Five years after the US-led invasion of Iraq, the country is still in disarray. The human rights situation is disastrous, a climate of impunity has prevailed, the economy is in tatters and the refugee crisis continues to escalate.

Seumas Milne sums it up brilliantly in The Guardian:

There must be a reckoning for this day of infamy

The problem in Iraq, we’re now told, was a lack of preparation, or the wrong kind of planning, or mistakes in implementation. If only, say the neocons, we had put our man Ahmad Chalabi in charge from the start, the Iraqis wouldn’t have felt so humiliated. If only we hadn’t dissolved the army, the pragmatists insist, the insurgency would never have taken off. If only the Brits had been running the show, mutter the old Whitehall hands, all would have been different. The problem, it turns out, was not the invasion and occupation of a sovereign Arab oil state on a tide of official deceit, but the way it was carried out…

…For the future, so long as the disaster of Iraq is put down to mistakes or lack of planning, the real lessons will not be learned, but repeated – as appears to be happening now in Afghanistan. Gordon Brown has at last promised a full Iraq inquiry when British troops are no longer in the firing line. But any more delay to a proper accounting of what has taken place – including, as the Liberal Democrat leader Nick Clegg said at the weekend, the nature of the US-British relationship – will only further corrode the political system. The disaster of Iraq has at least had the effect of demonstrating the limits of imperial power and restraining further US attacks. The danger is, however, that next time they’ll just try and do it differently – without the mistakes.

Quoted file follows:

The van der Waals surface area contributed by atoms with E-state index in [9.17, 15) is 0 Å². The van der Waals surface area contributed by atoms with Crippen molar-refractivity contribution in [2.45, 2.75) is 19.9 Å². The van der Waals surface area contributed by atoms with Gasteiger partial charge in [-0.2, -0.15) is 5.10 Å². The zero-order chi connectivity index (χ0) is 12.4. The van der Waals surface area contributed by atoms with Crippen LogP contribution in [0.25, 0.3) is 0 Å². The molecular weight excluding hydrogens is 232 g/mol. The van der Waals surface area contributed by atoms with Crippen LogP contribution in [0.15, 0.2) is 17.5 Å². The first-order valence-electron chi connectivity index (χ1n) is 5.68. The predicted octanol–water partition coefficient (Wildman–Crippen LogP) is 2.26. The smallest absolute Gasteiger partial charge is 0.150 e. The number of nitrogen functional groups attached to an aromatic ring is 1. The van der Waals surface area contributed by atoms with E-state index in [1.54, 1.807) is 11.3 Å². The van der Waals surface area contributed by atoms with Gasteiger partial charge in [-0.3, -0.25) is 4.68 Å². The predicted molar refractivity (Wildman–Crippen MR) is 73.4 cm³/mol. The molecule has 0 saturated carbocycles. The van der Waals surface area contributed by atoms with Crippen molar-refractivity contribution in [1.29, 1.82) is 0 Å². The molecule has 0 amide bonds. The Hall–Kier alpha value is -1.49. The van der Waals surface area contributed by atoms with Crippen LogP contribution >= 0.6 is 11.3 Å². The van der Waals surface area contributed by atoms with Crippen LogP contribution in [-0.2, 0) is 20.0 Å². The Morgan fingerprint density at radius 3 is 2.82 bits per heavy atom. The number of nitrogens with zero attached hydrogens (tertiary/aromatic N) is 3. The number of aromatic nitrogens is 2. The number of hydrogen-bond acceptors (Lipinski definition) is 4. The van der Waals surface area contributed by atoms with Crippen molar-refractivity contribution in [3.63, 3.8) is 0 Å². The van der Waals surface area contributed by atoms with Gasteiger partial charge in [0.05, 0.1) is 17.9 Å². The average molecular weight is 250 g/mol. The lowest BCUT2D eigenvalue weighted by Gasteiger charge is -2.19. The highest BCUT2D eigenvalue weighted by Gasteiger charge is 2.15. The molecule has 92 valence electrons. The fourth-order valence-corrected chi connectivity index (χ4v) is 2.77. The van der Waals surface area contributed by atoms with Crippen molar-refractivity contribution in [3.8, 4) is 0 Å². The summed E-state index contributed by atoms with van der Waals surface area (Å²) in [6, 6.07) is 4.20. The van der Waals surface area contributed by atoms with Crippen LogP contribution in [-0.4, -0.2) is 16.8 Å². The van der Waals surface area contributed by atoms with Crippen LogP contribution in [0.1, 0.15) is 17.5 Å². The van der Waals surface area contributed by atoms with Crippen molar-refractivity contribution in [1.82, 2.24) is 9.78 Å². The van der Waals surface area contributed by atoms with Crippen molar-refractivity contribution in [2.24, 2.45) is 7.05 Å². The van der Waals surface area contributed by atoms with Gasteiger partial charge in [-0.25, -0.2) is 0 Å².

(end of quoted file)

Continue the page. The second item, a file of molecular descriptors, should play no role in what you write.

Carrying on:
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The Zimbabwe Elections

On the 29th March Zimbabwe will go to the polls. From the outside its a complex thing to get to grips with. However, one thing appears plain. Change is badly needed and Zimbabawe needs fair elections, and for Robert Mugabe to loosen his grip and hand over power in a peaceful transition. But will it happen?

Fay Chung is one independent candidate who has decided to run in this potentially risky election process, and instead of supporting the MDC has thrown in her lot with Simba Makoni. Her international support blog is now running at and provides some interesting alternative views.

For news on the situation in Zimbabwe try

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The case of Khaled al-Maqtari

Amnesty International has made a fresh call on the United States government to make known the whereabouts of people subjected to its secret detention operation in the ‘war on terror’.

The call came as Amnesty International released a detailed 48-page report on the case of a Yemeni man held in total isolation by his US captors, including information on how he was allegedly severely tortured – with a battery of physical and psychological methods – and how he was moved from prison to prison in three different countries (including to a secret ‘black site’ detention facility) over a period of nearly three years.